Spotlight on Parks: Rocky Mountain National Park

Fall is upon us and so, before snow prevents easy access between its west and east sides, I decided to do a pilgrimage to Rocky Mountain National Park. Rocky Mountain is the grand daddy of all Colorado parks. Established in 1915 and celebrating its 100th birthday on September 4, Rocky Mountain National Park is a national treasure. The park encompasses 415 square miles of montane forests and lakes to tundra and grasslands.

Clark's Nutcracker at Rainbow Curve in Rocky Mountain National Park. Photo by Jamie Simo.
Clark’s Nutcracker at Rainbow Curve in Rocky Mountain National Park. Photo by Jamie Simo.

High atop Trail Ridge Road, I saw chipmunks, dark-eyed juncos, and Clark’s nutcrackers at the pull-off called Rainbow Curve. The animals were really close, but that’s unfortunately because people were feeding them.1  While I’ve had good success seeing pika at Rainbow Curve last year, late August isn’t as reliable a time of year to see them as July. A better place to see them is farther along Trail Ridge near Rock Cut Trail. I saw a couple scurrying along there among the rocks as well as a pair of yellow-bellied marmots. I also saw an American pipit picking around, bobbing its tail (pretty diagnostic behavior).

My ultimate goal during the tundra expedition was to finally see a ptarmigan. According to the ranger at the Alpine Visitor Center, a hen and some chicks had been seen near the pond at Medicine Bow Curve, but even with my scope and binoculars in hand, I came up empty. Ptarmigan prefer to blend in with the black and white rocks that they resemble at this time of year, so it’s possible they were there and just invisible to me. One day I’ll see you, ptarmigan!

Moose at Rocky Mountain National Park. Photo by Jamie Simo
Moose at Rocky Mountain National Park. Photo by Jamie Simo

Probably the most exciting thing on this trip was getting a good view of a group of 3 moose, two young bulls and a cow, close to the road on the western side of the park. The western side of Rocky Mountain is a great place for moose because it’s wetter and full of willow, which moose are drawn to. Sure enough, the moose were stripping the leaves off some willow and barely paid attention to the group of photographers eagerly clicking away. After we watched the moose eating their dinner, we went to get our own.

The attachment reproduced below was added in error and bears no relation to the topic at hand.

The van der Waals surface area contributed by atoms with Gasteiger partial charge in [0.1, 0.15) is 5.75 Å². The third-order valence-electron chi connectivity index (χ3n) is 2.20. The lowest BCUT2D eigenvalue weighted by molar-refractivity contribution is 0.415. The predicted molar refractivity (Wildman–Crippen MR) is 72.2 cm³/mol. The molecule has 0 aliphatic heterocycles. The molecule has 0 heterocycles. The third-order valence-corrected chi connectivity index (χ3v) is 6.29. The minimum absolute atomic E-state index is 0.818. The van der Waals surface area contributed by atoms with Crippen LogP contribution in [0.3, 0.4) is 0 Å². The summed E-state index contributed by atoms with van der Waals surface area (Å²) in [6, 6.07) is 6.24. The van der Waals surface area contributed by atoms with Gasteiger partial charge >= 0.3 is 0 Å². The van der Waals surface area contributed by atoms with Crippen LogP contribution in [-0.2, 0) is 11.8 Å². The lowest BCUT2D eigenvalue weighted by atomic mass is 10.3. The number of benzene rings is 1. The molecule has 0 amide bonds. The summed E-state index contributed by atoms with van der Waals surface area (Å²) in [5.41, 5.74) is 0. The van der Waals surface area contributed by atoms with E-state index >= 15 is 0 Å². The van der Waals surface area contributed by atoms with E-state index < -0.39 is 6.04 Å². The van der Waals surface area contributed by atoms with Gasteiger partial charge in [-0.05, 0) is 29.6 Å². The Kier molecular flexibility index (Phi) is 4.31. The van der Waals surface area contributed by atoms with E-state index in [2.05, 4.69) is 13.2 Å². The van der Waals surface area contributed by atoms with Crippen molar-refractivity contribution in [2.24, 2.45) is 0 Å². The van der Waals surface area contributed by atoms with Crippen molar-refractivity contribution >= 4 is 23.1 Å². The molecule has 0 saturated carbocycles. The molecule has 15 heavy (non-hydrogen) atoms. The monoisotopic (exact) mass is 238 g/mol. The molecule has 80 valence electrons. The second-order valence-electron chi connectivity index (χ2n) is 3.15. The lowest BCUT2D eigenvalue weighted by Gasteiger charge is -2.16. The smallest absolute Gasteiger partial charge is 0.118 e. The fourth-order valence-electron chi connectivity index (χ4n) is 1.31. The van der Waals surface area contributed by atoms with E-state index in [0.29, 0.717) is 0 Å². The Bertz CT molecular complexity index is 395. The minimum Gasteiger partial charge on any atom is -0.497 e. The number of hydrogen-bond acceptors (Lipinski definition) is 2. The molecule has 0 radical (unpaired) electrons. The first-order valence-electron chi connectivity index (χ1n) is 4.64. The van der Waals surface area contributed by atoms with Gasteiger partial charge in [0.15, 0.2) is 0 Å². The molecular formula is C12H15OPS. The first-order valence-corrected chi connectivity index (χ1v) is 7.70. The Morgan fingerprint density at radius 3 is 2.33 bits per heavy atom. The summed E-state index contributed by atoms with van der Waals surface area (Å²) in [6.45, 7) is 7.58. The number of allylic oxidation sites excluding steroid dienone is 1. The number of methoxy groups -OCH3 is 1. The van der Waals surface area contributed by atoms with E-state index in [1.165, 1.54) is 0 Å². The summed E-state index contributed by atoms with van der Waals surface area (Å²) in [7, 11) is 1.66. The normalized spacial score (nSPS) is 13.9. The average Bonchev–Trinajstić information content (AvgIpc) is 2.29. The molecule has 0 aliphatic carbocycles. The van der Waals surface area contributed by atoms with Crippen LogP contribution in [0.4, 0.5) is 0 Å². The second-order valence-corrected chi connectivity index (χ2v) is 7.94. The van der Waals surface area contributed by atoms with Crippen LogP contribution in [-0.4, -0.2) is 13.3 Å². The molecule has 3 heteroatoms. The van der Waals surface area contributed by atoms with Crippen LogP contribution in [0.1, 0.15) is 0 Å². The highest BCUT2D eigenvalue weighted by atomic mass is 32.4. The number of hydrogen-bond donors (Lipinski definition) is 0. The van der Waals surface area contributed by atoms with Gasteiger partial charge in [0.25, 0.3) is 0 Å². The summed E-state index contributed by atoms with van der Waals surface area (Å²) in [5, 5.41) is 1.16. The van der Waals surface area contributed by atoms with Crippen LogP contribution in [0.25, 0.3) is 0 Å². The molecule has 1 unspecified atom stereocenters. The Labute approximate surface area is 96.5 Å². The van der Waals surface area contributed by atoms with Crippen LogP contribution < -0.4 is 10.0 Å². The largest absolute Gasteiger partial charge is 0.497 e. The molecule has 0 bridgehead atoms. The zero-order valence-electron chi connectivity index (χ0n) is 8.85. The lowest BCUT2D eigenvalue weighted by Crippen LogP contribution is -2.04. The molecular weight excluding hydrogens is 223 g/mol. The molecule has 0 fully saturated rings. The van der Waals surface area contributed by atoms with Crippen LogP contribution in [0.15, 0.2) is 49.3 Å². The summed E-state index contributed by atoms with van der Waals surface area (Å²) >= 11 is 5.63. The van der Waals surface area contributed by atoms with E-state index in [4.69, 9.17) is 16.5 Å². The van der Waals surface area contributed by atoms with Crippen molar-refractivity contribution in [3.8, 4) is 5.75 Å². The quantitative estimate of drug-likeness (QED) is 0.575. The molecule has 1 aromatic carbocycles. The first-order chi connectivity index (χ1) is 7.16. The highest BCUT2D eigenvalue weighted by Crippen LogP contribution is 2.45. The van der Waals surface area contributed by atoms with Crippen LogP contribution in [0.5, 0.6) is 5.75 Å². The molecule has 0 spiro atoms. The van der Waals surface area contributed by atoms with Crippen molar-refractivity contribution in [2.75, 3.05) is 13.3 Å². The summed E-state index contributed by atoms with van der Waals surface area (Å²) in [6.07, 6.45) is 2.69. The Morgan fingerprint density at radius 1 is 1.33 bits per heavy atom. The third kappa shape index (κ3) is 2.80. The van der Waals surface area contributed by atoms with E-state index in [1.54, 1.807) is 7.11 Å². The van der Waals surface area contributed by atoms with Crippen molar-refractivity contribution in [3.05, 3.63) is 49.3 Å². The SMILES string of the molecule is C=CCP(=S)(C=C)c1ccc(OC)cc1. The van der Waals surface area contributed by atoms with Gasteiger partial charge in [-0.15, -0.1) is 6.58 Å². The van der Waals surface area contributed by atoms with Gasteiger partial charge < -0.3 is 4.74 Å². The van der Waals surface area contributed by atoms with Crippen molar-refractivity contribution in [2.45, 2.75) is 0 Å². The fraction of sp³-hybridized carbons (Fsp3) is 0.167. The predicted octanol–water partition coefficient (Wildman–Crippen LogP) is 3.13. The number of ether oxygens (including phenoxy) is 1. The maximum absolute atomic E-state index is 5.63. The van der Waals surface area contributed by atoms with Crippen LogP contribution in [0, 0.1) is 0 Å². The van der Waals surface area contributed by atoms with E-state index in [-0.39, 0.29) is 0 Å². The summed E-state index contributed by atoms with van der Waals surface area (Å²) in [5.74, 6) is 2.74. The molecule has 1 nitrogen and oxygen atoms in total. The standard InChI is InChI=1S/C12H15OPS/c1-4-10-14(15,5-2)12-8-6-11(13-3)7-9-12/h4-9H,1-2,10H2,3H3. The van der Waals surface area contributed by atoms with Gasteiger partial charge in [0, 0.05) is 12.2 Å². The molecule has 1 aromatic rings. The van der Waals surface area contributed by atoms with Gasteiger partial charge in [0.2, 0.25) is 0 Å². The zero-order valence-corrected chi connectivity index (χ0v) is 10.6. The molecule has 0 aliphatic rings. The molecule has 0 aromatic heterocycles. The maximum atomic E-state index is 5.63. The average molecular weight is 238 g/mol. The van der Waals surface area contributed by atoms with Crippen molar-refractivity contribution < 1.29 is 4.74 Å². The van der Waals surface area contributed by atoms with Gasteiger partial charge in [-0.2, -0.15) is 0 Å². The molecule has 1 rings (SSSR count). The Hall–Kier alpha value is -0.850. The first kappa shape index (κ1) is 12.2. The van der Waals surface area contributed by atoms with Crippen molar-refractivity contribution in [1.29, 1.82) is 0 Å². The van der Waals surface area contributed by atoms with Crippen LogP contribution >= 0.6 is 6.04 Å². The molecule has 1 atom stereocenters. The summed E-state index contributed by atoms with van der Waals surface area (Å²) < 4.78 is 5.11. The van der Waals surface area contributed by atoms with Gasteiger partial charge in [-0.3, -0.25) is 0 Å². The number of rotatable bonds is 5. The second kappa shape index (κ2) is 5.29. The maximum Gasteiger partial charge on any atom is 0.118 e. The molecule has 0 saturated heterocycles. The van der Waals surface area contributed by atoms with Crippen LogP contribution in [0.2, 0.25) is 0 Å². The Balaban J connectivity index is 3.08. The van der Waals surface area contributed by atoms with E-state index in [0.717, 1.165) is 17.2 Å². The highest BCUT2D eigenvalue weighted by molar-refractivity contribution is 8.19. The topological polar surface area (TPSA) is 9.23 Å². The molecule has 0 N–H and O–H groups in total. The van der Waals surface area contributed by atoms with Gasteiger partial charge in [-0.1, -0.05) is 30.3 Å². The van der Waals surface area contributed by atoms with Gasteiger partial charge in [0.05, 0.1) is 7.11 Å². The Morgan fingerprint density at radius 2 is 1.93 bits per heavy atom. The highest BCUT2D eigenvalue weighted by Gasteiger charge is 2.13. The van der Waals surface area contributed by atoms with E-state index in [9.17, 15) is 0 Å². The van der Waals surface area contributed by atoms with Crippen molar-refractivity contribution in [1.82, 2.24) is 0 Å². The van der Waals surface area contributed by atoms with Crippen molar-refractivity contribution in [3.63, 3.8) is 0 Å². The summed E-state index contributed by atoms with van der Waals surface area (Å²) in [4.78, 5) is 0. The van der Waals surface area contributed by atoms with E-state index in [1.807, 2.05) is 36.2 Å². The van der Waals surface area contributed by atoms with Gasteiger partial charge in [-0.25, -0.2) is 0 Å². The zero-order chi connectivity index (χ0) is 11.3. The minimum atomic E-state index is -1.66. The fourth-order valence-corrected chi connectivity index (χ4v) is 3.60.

Driving back through the park afterward was eerily beautiful. The moon was huge in the sky and gave just enough light to glimpse herds of elk crossing Trail Ridge road in front of the car. The lights of Estes Park sparkled like stars far below. If you’re not the camping type or the campsites are full, a great place to stay to do a longer Rocky Mountain trip is Wildwood Inn in Estes. It sports some gorgeous views, is only 3 miles from the park, and it’s a fantastic place to birdwatch, especially hummingbirds. There’s a whole line of hummingbird feeders hung under the eaves of the office building where (mostly) broad-tailed hummingbirds flit around like tiny jewels, refueling before their long journey south. Though I’ve never seen one there, bears occasionally roam around the grounds after dark too.

Rocky Mountain National Park is one of my favorite places in Colorado and I’d urge you to go visit if you’ve never been or to visit again even if you have. There’s always something new and interesting to see there. Entry to the park is $20 per car or $10 per bicycle or pedestrian. You can also purchase an annual pass specifically for Rocky Mountain that gives you unlimited entry for $40 or an America the Beautiful annual pass for $80 that will admit you to all national parks and Federal recreation lands for the year of purchase.

  1.  Feeding wildlife encourages them to depend on handouts instead of foraging so they could starve in the winter. Please don’t feed the wildlife.

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